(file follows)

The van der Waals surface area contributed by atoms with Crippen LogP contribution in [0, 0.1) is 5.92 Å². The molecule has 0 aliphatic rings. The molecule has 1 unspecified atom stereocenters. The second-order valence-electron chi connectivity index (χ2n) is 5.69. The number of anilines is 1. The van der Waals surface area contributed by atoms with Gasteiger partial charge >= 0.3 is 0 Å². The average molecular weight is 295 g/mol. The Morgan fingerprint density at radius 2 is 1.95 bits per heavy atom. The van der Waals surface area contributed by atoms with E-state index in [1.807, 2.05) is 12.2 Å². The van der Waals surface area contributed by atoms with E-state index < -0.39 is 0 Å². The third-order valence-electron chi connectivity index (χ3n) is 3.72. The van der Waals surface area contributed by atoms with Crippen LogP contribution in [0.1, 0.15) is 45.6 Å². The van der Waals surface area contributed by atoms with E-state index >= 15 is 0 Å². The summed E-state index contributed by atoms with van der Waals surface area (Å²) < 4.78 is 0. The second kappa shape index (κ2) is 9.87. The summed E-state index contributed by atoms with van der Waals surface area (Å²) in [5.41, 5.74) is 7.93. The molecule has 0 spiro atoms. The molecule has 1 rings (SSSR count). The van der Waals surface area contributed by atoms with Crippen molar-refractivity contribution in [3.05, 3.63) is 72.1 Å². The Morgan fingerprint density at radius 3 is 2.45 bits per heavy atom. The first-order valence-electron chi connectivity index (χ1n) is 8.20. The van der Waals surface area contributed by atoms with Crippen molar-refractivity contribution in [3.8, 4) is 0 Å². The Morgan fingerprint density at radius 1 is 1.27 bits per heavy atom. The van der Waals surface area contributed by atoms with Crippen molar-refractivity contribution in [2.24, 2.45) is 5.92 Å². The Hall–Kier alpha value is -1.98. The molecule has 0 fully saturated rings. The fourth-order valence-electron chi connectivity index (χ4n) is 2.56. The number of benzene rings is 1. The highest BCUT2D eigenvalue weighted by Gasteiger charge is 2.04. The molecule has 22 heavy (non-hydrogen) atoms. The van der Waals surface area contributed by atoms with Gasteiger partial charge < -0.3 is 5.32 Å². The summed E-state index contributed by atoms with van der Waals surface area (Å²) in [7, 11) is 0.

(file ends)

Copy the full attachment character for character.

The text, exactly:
The van der Waals surface area contributed by atoms with Crippen LogP contribution in [0, 0.1) is 5.92 Å². The molecule has 0 aliphatic rings. The molecule has 1 unspecified atom stereocenters. The second-order valence-electron chi connectivity index (χ2n) is 5.69. The number of anilines is 1. The van der Waals surface area contributed by atoms with Gasteiger partial charge >= 0.3 is 0 Å². The average molecular weight is 295 g/mol. The Morgan fingerprint density at radius 2 is 1.95 bits per heavy atom. The van der Waals surface area contributed by atoms with E-state index in [1.807, 2.05) is 12.2 Å². The van der Waals surface area contributed by atoms with E-state index < -0.39 is 0 Å². The third-order valence-electron chi connectivity index (χ3n) is 3.72. The van der Waals surface area contributed by atoms with Crippen LogP contribution in [0.1, 0.15) is 45.6 Å². The van der Waals surface area contributed by atoms with E-state index >= 15 is 0 Å². The summed E-state index contributed by atoms with van der Waals surface area (Å²) < 4.78 is 0. The second kappa shape index (κ2) is 9.87. The summed E-state index contributed by atoms with van der Waals surface area (Å²) in [5.41, 5.74) is 7.93. The molecule has 0 spiro atoms. The molecule has 1 rings (SSSR count). The van der Waals surface area contributed by atoms with Crippen molar-refractivity contribution in [3.05, 3.63) is 72.1 Å². The Morgan fingerprint density at radius 3 is 2.45 bits per heavy atom. The first-order valence-electron chi connectivity index (χ1n) is 8.20. The van der Waals surface area contributed by atoms with Crippen molar-refractivity contribution in [3.8, 4) is 0 Å². The Morgan fingerprint density at radius 1 is 1.27 bits per heavy atom. The van der Waals surface area contributed by atoms with Crippen molar-refractivity contribution in [2.24, 2.45) is 5.92 Å². The Hall–Kier alpha value is -1.98. The molecule has 0 fully saturated rings. The fourth-order valence-electron chi connectivity index (χ4n) is 2.56. The number of benzene rings is 1. The highest BCUT2D eigenvalue weighted by Gasteiger charge is 2.04. The molecule has 22 heavy (non-hydrogen) atoms. The van der Waals surface area contributed by atoms with Gasteiger partial charge < -0.3 is 5.32 Å². The summed E-state index contributed by atoms with van der Waals surface area (Å²) in [7, 11) is 0.